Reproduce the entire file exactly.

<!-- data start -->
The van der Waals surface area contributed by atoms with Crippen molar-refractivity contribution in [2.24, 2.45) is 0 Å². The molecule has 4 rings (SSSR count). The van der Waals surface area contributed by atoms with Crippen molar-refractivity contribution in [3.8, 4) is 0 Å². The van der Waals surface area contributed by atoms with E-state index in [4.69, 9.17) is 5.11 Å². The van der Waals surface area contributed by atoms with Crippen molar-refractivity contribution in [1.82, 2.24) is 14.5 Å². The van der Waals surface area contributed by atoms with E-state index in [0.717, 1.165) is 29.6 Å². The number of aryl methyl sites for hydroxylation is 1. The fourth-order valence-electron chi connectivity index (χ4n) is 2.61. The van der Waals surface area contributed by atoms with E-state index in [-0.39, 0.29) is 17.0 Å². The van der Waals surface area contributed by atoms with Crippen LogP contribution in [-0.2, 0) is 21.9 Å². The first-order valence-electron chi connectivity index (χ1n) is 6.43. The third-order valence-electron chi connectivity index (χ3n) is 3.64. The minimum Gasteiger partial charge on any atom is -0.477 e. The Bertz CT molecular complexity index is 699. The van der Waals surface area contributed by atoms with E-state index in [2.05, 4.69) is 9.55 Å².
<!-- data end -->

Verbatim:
The van der Waals surface area contributed by atoms with Crippen molar-refractivity contribution in [2.24, 2.45) is 0 Å². The molecule has 4 rings (SSSR count). The van der Waals surface area contributed by atoms with Crippen molar-refractivity contribution in [3.8, 4) is 0 Å². The van der Waals surface area contributed by atoms with E-state index in [4.69, 9.17) is 5.11 Å². The van der Waals surface area contributed by atoms with Crippen molar-refractivity contribution in [1.82, 2.24) is 14.5 Å². The van der Waals surface area contributed by atoms with E-state index in [0.717, 1.165) is 29.6 Å². The number of aryl methyl sites for hydroxylation is 1. The fourth-order valence-electron chi connectivity index (χ4n) is 2.61. The van der Waals surface area contributed by atoms with E-state index in [-0.39, 0.29) is 17.0 Å². The van der Waals surface area contributed by atoms with Crippen LogP contribution in [-0.2, 0) is 21.9 Å². The first-order valence-electron chi connectivity index (χ1n) is 6.43. The third-order valence-electron chi connectivity index (χ3n) is 3.64. The minimum Gasteiger partial charge on any atom is -0.477 e. The Bertz CT molecular complexity index is 699. The van der Waals surface area contributed by atoms with E-state index in [2.05, 4.69) is 9.55 Å².